Can Janet Yellen Be Serious?
Let the games begin.
Sometimes you have to wonder if the Federal Reserve's governors are just laughing at the analysts who pore over every statement to find crucial hidden meanings in their blandest phrases. If they aren't laughing, they should be.
For days before the publication of this afternoon's Federal Open Market Committee statement, discussion had centered on the phrase "considerable time." What did the FOMC mean when it previously said that it would hold short-term interest rates close to zero for a "considerable time"? Would that pivotal phrase be removed from the December statement? If it were, what would its absence mean?
In something of a conceptual if not linguistic breakthrough, the Fed both dropped the phrase and retained it. The new language says that the Fed "can be patient in beginning to normalize the stance of monetary policy." On the other hand, it pointed out that this new formula is "consistent with its previous statement that it likely will be appropriate to maintain the 0 to 1/4 percent target range for the federal funds rate for a considerable time following the end of its asset purchase program in October."
Splendid. Analysts can now spend the holiday season debating whether the Fed will merely be patient or will be patient for a considerable time, or some combination thereof; how long a "considerable time" is, exactly (at least that's a comfortingly familiar question); what it means, monetarily if not spiritually, to be "patient"; and indeed, whether the change in language signifies anything at all.
Does anyone else think this is all a bit -- what's the right word -- excessive? Here's a more plausible theory: The change in language signifies nothing. That does raise the question of why the Fed changed it anyway.
Chairman Janet Yellen actually addressed this point when she spoke to the media after the statement had been released. Fed policy hadn't changed, she affirmed. But the language had. Why? Because the FOMC wanted to remove the link between the Fed's words and the end of its policy of quantitative easing -- which happened in October. This makes sense.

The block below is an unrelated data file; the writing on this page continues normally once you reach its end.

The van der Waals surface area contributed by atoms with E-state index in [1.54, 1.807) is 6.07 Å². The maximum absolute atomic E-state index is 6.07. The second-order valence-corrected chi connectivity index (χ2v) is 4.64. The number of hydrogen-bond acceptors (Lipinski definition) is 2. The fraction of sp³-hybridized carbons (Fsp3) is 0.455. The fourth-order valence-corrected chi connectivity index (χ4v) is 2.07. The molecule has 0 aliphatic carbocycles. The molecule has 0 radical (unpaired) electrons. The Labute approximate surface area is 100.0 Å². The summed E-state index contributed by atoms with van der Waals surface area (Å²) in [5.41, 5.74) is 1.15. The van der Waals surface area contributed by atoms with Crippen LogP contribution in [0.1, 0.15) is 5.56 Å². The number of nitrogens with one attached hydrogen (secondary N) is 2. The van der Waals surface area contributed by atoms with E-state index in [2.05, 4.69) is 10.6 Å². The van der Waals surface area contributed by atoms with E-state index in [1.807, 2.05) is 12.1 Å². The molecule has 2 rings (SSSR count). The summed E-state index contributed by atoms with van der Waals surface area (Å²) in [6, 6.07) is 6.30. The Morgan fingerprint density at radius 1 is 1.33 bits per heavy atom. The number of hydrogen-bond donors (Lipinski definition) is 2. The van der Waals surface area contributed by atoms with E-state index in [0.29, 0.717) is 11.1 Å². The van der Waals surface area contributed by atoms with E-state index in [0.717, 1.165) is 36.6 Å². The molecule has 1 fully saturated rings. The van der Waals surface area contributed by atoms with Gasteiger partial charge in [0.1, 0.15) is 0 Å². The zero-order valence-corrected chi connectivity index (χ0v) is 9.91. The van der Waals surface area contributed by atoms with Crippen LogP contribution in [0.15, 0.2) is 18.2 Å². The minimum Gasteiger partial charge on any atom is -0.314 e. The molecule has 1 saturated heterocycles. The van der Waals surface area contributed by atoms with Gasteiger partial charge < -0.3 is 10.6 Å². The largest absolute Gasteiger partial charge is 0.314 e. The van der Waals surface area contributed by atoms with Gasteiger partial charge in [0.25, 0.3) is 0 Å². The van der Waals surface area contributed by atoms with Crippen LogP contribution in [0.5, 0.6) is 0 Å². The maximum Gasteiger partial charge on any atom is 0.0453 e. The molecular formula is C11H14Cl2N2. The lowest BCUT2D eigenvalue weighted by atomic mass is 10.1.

But then she said, most unwisely, that "patient" should be taken to mean that the Fed didn't expect to announce higher interest rates at the next two meetings. Analysts can now obsess over what that means. Will the two be changed to one or three in subsequent statements, modified in some other way, or simply dropped? Adding a wrinkle to that completely pointless discussion, Yellen said that interest-rate decisions don't need to be confined to meetings followed by pre-scheduled news conferences. One wonders what she meant by that.
Here's the point, and it's really quite simple: The Fed doesn't know when it will start to raise interest rates, nor should it have to know, nor should it indulge analysts' misconceived determination to find out. Interest-rate changes are not, and should not be, on a schedule. They depend entirely on what happens in the economy, and the Fed -- like every last one of those analysts -- doesn't know what will happen. What it can and should do is draw attention to the economic indicators it is following -- in particular, indications of inflation pressure in the labor market. The rest just sows confusion.
For some reason, the Fed refuses to learn this lesson. Over time, supposedly in pursuit of clarity, Fed statements have grown ever longer and more complicated. The new statement follows the familiar pattern of seeking to clarify by means of introducing fresh complications and debating points.
The whole purpose of a phrase like "considerable time" is that it's meaningless. Embrace that, Janet. In future, for the sake of clarity, keep it short and respond to all questions with, "We'll get back to you when we know."
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